Chinese proverbs

calligraphy, people, children
Old man practicing calligraphy at the Temple of Heaven park, Beijing Copyright © Dreamstime see image license

The nature of the Chinese language lends itself to proverbs and idioms. Just a few characters in Chinese can quickly convey a complex thought. Proverbs and sayings are a tasking study as their origins are difficult to trace. Some are ancient and have been recorded in ancient texts such as the Yi Jing and Dao De Jing.

Many proverbs relate to specific people or places in Chinese history, we have chosen to exclude these as they are hard for non-Chinese people to understand without considerable historical context; instead we have chosen proverbs and sayings that give an insight into Chinese culture and traditions.


Translating Chinese proverbs into English is not an easy task. Sometimes there is no similar construct or meaning in English and so the translation can look contrived. If you can help improve our efforts please let us know.

Battle of Talas

During the Tang dynasty the extent of Chinese ruled territory spread west through Central Asia. The decisive battle at Talas in 751 with the Arab Abbasid Caliphate led to the defeat of Gao Xianzhi and the end of Chinese western expansion.
Read More

Chinese proverbs are broadly categorized as either yàn yǔ (proverbs or ‘familiar saying’) or chéng yǔ (meaning ‘become language’ usually translated as ‘idiom’ or ‘accepted saying’). The short standard form of Chengyu is made up of four characters and there are thousands of them, one for every possible situation. They are written in Classical Chinese where often one character takes the place of two or more in Modern Chinese. There are also the Súyǔ which are popular sayings and the Xiē hòu yǔ which are two part allegorical sayings that are pretty hard to translate. In the first part of a xiehouyu the situation is described and the second gives the underlying truth, so in English there is the similar ‘a bird in the hand, is worth two in the bush’ construction. Often only the first part needs to be said as the second part is implied. Puns are also used in xiehouyu adding to the difficulty in understanding and translating them.


Here are half a dozen random proverbs to give a flavor of the hundreds we list on this site. The proverbs are split into different categories which share a common theme. The same proverb may appear in multiple categories. Use this bar to go to a page of related proverbs.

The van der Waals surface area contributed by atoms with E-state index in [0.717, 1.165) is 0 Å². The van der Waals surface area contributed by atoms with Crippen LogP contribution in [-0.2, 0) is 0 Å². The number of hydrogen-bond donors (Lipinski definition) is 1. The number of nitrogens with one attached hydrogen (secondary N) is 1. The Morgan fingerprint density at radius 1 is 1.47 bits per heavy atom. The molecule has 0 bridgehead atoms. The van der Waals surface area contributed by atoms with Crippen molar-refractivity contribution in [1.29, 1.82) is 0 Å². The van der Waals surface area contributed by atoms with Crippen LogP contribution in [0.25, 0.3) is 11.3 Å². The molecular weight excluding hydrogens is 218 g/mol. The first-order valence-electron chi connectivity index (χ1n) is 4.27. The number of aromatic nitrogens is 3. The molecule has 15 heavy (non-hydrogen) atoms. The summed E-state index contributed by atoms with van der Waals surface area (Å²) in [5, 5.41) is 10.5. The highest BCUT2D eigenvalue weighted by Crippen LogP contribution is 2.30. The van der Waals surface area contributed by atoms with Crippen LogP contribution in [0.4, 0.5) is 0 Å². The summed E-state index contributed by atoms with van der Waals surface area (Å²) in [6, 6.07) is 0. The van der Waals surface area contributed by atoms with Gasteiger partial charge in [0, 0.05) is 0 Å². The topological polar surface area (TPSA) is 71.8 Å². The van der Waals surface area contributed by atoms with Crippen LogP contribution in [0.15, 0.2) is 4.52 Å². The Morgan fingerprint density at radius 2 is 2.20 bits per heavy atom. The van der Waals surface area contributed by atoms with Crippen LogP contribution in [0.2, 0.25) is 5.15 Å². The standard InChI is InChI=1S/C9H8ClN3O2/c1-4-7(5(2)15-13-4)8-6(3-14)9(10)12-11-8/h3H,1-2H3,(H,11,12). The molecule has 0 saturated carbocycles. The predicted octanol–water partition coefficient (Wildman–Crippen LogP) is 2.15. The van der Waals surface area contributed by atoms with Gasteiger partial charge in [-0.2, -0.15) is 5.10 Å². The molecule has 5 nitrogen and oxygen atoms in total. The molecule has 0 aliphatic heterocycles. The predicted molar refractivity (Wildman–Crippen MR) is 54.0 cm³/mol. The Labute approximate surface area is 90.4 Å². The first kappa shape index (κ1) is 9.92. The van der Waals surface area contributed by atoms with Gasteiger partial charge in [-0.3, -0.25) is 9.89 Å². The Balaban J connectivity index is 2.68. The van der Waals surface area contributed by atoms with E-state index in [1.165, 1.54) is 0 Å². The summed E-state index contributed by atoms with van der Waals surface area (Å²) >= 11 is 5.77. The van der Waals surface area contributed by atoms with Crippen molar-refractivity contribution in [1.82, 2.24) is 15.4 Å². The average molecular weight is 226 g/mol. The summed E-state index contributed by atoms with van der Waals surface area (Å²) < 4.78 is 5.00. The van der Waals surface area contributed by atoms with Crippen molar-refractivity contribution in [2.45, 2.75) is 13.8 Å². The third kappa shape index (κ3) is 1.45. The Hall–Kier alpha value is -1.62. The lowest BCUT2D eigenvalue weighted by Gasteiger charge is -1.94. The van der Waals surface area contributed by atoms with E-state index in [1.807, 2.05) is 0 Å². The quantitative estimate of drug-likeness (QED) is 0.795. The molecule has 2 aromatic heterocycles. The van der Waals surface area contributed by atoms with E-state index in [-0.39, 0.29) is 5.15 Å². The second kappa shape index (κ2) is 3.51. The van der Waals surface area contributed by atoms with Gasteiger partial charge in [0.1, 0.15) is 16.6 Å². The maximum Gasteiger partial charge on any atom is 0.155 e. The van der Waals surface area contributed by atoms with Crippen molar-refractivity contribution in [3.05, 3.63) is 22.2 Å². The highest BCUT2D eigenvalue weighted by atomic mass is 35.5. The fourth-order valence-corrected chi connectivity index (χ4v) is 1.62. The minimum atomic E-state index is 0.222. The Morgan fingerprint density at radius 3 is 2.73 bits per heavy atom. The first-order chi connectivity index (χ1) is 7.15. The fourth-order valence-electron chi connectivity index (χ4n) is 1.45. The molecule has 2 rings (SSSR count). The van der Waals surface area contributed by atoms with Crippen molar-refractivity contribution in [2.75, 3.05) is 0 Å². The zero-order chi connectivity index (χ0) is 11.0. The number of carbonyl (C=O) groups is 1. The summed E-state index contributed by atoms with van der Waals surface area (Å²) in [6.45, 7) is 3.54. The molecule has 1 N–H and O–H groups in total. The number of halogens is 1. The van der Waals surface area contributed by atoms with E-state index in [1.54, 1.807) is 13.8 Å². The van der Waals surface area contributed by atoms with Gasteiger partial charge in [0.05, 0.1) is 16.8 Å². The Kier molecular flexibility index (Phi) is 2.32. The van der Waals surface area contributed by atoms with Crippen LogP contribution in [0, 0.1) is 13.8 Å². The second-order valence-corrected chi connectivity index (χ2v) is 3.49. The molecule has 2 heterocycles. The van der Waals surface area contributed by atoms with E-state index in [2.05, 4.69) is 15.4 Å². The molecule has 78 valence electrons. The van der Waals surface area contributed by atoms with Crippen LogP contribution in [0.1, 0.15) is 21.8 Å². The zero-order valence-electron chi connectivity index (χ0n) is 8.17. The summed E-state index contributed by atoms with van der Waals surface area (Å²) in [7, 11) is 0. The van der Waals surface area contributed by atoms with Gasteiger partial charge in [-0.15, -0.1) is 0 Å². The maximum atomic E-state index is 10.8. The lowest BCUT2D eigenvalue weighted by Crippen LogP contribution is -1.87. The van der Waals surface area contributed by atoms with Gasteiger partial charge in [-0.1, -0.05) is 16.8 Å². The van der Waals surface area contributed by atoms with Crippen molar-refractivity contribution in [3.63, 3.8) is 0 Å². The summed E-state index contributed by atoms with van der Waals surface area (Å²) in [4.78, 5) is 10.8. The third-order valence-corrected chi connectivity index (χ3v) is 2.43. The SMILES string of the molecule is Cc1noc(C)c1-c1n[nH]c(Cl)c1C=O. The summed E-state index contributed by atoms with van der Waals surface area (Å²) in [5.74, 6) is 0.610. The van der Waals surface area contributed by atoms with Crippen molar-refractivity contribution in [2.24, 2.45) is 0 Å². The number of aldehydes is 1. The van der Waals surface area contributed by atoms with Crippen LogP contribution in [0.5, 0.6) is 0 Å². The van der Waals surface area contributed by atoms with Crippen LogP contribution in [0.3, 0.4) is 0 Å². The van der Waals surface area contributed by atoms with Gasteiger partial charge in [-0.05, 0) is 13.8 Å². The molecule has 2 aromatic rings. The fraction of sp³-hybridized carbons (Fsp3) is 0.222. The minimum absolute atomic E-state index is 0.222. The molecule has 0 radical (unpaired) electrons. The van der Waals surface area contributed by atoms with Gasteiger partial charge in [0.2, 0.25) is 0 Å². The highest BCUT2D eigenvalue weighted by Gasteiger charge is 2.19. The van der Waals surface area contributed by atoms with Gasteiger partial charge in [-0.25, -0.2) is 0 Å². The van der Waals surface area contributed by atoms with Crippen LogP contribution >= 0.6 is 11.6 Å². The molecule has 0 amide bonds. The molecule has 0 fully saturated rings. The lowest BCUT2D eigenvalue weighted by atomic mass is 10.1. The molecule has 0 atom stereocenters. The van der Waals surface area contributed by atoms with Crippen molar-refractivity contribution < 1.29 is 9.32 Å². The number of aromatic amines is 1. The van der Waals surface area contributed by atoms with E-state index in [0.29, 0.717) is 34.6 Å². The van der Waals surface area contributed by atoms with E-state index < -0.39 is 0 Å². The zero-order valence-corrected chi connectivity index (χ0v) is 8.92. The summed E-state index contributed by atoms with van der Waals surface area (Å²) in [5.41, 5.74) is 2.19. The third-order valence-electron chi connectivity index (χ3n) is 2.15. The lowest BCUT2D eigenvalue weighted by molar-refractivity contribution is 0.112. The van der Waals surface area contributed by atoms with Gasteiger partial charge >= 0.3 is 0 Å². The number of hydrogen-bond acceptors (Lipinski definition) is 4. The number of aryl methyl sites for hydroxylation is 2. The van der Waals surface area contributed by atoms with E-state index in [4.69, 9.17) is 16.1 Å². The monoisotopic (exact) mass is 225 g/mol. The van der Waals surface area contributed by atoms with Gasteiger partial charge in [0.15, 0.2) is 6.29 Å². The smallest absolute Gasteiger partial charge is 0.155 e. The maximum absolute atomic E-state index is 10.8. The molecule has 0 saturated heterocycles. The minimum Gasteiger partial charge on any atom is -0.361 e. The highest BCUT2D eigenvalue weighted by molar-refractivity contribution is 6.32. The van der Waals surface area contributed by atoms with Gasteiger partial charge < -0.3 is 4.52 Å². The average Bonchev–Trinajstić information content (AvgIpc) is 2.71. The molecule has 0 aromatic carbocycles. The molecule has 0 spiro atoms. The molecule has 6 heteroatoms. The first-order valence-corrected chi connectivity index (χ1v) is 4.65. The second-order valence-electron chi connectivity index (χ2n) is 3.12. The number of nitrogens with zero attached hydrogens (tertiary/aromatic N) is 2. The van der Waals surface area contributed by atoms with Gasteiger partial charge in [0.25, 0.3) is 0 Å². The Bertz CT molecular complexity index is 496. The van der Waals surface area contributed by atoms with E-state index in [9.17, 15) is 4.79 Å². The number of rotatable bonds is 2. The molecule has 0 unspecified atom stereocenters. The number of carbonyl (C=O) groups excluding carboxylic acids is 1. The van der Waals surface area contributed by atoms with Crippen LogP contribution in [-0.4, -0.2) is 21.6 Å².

yi jing
Three gold coins used for Yi Jing fortune telling
烂额
Jiāo tóu làn é [jiao tou lan e]
beaten head burnt brow
Head bruised and brow burned
In terrible trouble
Beaten black and blue
妻离
Qī lí zǐ sàn [qi li zi san]
wife leave child break-up
Wife left; children scattered
A broken family
Xīn huā nù fàng [xin hua nu fang]
heart flower in full bloom
The flower of the heart in full bloom
Full flowering of joy
塞翁,
Sài wēng shī mǎ, ān zhī fēi fú [sai weng shi ma, an zhi fei fu]
frontier old man lose horse, peace know wrong blessing
When the old man from the frontier lost his horse; how could he have known that it would not be fortuitous? The story is that a man lost his horse but actually it went over the Great Wall and brought back several horses with it
A setback may turn out to be a blessing in disguise.
Every cloud has a silver lining
ér xíng qiān lǐ mǔ dān yōu [er xing qian li mu dan you]
child travel 1000 mile mother undertake worry
When children travel far away the mother worries
When children travel far from home, mothers never stop worrying.
盗铃
Yǎn ěr daò líng [yan er dao ling]
conceal ear steal bell
Covering your ears while stealing the bell
Failing to think things through. Taking a rash action without applying logic
Stupid is as stupid does
China motif
Our proverbs come with lots of information. The modern Chinese characters are followed by the proverb in pinyin. Next, there is a crude character by character transliteration into English, followed by a more accurate English translation. If this is a Chinese proverb alluding to history the meaning may still not be clear in English, so the general meaning follows. Finally some proverbs have fairly direct English equivalents, if so the English proverb is included at the end.

Our translations need improving, so please let us know if you can help.
Share this page Facebook Twitter Google+ Pinterest

Chinasage is a new web resource, started in 2012, pages will be added, enhanced and re-formatted regularly. Please check back soon for updated information about China.

We would be most grateful if you have any comments or suggestions to help improve this page. Our contact page is also available if you have a longer comment. Just type in a quick remark here:

 

Citation information: Chinasage, 'Chinese Proverbs', last updated 6 Dec 2016, Web, http://www.chinasage.info/proverbs.htm.

Copyright © Chinasage 2012 to 2017